“…They are essentially solid frogsicles.” That’s Stefan Sirucek in National Geographic describing the latest publication on frozen frogs. Sounds like the Triplets of Belleville (click for image), n’est-ce pas?

Jon Costanzo and his Miami University (Ohio, that is, not Florida) colleagues studied the antifreeze mechanics of Alaskan wood frogs (Rana sylvatica) that allow the amphibians to survive temperatures down to minus 16 degrees Celsius. The team collected several dozen specimens and reproduced the frogs’ frozen winter conditions in their lab in Ohio.

We kind of faked them out as if they were being subjected to decreasing temperature and decreasing daylight like they would experience in the field,” Costanzo explains.

Costanzo, somewhat of an animal winter-stress expert, had a “completely unexpected” finding with the Alaskan frogs. They broke down muscle protein, which is surprising because they would have to breed soon after emerging from hibernation.

The team believes that the frogs are using nitrogen in the protein to produce urea. Although humans and other creatures also produce urea, a waste byproduct, they quickly release it from their bodies. The frogs don’t.

“Rather than urinating to get rid of the urea, they’re hanging onto it and they really stacked it up,” Costanzo says. “The concentration of urea in their blood was just huge and way more than we’d ever seen in the frogs from Ohio. We’ve never seen the accumulation like we’ve seen in these Alaskan frogs. It’s really spectacular.”

Urea, a cryoprotectant, can help tissues survive freezing stresses and also stabilize membranes. It also helps depress metabolism while the frogs hibernate for nearly eight months.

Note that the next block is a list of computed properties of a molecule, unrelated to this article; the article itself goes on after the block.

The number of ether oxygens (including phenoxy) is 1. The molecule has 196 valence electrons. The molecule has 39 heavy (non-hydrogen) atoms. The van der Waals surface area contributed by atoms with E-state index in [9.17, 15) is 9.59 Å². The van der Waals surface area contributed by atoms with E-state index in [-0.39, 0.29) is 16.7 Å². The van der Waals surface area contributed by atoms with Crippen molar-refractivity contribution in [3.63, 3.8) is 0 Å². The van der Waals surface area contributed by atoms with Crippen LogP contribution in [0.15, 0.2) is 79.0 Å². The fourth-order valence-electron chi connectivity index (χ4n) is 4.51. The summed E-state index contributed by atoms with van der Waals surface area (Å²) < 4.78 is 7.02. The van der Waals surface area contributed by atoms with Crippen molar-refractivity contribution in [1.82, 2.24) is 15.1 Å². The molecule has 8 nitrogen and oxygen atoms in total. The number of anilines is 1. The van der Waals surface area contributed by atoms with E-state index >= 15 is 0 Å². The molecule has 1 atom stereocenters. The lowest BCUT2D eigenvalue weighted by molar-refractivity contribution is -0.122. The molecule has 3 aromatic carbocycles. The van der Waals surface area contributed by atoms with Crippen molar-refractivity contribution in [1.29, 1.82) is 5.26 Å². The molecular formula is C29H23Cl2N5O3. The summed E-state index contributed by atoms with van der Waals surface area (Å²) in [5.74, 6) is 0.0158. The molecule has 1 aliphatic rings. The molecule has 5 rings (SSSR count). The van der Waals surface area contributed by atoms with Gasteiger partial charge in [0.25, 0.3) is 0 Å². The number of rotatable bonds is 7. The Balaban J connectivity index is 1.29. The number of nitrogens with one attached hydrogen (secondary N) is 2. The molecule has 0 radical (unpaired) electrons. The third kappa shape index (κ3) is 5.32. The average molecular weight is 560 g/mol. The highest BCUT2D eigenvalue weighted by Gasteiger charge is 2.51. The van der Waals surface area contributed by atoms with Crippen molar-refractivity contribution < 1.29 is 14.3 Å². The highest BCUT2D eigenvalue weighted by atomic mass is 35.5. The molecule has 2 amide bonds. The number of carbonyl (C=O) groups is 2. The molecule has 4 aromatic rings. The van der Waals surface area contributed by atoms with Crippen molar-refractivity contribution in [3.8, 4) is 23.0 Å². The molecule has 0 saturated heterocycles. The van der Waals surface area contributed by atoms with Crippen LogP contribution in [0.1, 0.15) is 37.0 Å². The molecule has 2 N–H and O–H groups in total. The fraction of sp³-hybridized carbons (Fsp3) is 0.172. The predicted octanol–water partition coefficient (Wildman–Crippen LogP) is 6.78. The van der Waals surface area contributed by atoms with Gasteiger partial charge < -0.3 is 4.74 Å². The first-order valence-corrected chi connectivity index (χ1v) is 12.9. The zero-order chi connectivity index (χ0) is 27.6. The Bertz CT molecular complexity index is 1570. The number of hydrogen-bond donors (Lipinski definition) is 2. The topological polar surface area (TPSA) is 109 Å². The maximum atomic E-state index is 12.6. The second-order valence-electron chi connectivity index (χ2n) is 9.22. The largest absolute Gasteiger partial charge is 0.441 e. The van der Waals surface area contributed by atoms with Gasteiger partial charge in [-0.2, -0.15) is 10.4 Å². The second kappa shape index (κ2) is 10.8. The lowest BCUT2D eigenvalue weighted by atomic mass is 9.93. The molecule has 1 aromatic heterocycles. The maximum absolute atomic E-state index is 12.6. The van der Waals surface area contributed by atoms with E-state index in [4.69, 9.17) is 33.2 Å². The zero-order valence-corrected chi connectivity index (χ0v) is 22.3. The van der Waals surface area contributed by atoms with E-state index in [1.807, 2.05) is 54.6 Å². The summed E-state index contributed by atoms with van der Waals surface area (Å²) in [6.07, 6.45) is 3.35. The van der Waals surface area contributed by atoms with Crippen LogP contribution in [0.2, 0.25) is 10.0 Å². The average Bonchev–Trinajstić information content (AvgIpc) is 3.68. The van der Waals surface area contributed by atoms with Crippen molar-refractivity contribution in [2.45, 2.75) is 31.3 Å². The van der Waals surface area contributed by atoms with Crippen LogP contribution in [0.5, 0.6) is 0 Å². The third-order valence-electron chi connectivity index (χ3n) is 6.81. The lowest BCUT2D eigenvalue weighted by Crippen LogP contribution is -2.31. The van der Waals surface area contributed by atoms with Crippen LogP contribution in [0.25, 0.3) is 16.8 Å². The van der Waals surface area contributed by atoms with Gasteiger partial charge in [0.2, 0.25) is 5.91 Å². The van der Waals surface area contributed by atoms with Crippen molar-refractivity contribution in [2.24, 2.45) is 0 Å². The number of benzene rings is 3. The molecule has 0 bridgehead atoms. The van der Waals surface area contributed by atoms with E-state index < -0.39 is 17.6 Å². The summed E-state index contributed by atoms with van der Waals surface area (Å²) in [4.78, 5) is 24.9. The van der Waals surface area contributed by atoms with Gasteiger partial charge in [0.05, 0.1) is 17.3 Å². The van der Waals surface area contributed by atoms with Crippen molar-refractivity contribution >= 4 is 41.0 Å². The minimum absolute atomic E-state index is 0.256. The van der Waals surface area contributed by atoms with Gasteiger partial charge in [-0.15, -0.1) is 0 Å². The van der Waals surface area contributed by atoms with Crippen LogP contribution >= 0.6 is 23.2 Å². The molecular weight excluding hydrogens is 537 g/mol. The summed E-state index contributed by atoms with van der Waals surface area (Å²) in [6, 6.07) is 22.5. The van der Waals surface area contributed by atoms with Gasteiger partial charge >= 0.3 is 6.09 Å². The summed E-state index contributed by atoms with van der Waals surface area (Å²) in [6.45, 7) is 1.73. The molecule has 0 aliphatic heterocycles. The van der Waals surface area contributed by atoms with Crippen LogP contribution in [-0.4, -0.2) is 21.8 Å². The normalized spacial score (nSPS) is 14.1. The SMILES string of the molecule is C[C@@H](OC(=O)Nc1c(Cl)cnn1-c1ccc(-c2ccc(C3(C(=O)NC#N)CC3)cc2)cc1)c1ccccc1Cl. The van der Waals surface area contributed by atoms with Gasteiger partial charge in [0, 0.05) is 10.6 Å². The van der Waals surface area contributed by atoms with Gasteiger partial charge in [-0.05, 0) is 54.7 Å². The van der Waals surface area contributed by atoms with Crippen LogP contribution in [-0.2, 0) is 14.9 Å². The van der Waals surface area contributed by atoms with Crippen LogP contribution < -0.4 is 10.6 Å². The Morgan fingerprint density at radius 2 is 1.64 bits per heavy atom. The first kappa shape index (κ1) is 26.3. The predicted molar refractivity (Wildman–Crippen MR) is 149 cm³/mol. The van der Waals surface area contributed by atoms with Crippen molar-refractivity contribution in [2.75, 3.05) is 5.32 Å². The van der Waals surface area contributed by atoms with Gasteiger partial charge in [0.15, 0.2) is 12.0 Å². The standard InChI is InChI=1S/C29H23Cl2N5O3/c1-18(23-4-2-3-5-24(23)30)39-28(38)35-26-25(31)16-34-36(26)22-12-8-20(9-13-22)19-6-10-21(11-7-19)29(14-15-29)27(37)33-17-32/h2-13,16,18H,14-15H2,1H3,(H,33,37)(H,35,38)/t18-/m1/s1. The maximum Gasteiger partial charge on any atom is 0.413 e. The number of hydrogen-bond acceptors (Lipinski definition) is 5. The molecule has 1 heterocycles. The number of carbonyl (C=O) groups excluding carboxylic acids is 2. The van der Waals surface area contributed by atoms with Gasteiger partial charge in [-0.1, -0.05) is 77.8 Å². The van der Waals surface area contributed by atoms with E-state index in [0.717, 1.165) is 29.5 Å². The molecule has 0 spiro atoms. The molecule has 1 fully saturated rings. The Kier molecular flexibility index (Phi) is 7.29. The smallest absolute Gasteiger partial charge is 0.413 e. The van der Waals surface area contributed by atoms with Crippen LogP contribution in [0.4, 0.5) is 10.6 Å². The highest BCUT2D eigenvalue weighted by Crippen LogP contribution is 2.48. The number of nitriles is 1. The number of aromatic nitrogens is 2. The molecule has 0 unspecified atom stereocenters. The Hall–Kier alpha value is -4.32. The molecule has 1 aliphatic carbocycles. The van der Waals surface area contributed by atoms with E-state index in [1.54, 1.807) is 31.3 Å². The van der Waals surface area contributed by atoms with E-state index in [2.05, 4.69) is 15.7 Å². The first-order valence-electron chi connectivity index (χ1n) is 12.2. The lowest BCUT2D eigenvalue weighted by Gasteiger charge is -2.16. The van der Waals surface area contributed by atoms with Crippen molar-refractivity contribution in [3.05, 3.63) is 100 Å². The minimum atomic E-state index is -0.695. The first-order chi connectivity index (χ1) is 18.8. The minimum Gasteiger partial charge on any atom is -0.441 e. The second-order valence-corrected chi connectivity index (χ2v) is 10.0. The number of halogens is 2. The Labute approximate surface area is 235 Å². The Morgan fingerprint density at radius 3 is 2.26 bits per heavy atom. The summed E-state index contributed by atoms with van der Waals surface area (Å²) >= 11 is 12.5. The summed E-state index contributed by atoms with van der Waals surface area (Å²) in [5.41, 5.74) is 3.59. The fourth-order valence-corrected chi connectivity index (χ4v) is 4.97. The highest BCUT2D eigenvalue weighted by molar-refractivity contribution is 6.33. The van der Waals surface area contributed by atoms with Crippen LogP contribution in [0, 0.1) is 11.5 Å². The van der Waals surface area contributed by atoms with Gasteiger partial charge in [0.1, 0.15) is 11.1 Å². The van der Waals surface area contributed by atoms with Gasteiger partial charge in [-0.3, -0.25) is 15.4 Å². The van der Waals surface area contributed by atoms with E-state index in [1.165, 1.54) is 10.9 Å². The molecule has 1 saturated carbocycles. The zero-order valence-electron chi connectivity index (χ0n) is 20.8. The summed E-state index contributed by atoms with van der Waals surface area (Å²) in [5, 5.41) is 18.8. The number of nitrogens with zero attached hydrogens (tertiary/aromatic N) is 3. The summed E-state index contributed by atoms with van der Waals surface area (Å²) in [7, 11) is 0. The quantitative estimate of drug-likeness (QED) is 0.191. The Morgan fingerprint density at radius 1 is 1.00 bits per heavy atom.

The research also found the frogs produce glucose, which is ordinary blood sugar, as they’re freezing and accumulate that to high levels, too, which appears to help the cells tolerate freezing.

Another key: dehydration.

“We don’t know exactly how they are dehydrating their organs during freezing but we know the organs shrink,” Costanzo said. “The idea is that rather than have all that water remain in the organ and freeze and become big chunks of ice, have that water freeze outside where it’s not going to harm the tissue structure.”

See? Frogsicles! And it’s not just a frozen treat. Costanzo and his colleagues hope that understanding the Alaskan frogs’ antifreeze system might have implications for human organ transplants. Très bien!

The research was published last week in the Journal of Experimental Biology.

Image: Brian Gratwicke/Wikipedia

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